An angle (from the Lat. angulus, a corner, a diminutive, of which the
primitive form, angus) is the figure formed by two rays sharing a common
endpoint, called the vertex of the angle. Angles provide a means of expressing
the difference in slope between two rays meeting at a vertex without the need to
explicitly define the slopes of the two rays. Angles are studied in geometry and
Euclid defines a plane angle as the inclination to each other, in a plane, of
two lines which meet each other, and do not lie straight with respect to each
other. According to Proclus an angle must be either a quality or a quantity, or
a relationship. The first concept was used by Eudemus, who regarded an angle as
a deviation from a straight line; the second by Carpus of Antioch, who regarded
it as the interval or space between the intersecting lines;
Euclid adopted the
third concept, although his definitions of right, acute, and obtuse angles are
Units of measure for angles
In order to measure an angle, a circle centered at the vertex is drawn. Since
the circumference of a circle is always directly proportional to the length of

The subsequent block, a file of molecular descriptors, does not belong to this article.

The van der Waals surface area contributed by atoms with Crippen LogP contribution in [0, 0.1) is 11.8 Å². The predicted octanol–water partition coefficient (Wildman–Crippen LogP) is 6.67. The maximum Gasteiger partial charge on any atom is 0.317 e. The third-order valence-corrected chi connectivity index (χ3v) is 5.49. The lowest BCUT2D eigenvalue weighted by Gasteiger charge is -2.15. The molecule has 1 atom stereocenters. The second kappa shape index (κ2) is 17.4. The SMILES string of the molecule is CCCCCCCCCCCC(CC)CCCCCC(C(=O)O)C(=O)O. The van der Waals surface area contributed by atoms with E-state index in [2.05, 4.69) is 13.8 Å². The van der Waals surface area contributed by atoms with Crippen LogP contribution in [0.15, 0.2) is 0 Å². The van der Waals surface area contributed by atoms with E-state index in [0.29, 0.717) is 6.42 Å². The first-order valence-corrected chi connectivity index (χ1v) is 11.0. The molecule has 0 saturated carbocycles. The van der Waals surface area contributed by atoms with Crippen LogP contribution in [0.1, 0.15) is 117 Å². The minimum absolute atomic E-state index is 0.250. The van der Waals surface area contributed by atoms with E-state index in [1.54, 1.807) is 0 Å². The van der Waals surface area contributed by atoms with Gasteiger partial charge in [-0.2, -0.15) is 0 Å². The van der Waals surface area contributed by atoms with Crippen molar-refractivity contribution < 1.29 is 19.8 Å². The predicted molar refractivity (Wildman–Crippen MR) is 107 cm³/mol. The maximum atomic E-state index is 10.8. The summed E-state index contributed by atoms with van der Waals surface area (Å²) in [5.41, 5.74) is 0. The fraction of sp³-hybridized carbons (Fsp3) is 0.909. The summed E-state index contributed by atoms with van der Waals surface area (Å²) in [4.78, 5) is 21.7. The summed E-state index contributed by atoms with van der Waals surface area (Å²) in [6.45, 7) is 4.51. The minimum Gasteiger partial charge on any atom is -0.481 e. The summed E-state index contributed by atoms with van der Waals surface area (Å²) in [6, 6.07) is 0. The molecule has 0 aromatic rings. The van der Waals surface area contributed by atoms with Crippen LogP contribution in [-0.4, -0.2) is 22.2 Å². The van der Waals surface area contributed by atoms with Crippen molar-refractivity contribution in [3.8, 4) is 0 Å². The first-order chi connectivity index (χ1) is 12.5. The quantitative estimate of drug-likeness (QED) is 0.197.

its radius, the measure of the angle is independent of the size of the circle.
Note that angles are dimensionless, since they are defined as the ratio of
- The degree measure of the angle is the length of the arc, divided
by the circumference of the circle, and multiplied by 360. The symbol for
degrees is a small superscript circle, as in 360ï¿½. 2π radians is equal to
360ï¿½ (a full circle), so one radian is about 57ï¿½ and one degree is π/180
- The radian measure of the angle is the length of the arc cut out
by the angle, divided by the circle's radius. The SI system of units uses
radians as the (derived) unit for angles.
- The grad, also called grade or gon, is an angular
measure where the arc is divided by the circumference, and multiplied by
400. It is used mostly in triangulation.
- The point is used in navigation, and is defined as 1/32 of a
circle, or exactly 11.25ï¿½.
- The full circle or full turns represents the number or
fraction of complete full turns. For example, π/2 radians = 90ï¿½ = 1/4 full
Conventions on measurement
A convention universally adopted in mathematical writing is that angles given
a sign are positive angles if measured counterclockwise, and negative angles if
measured clockwise, from a given line. If no line is specified, it can be
assumed to be the x-axis in the Cartesian plane. In navigation and other areas
this convention may not be followed.
In mathematics radians are assumed unless specified otherwise because this
removes the arbitrariness of the number 360 in the degree system and because the
trigonometric functions can be developed into particularly simple Taylor series
if their arguments are specified in radians.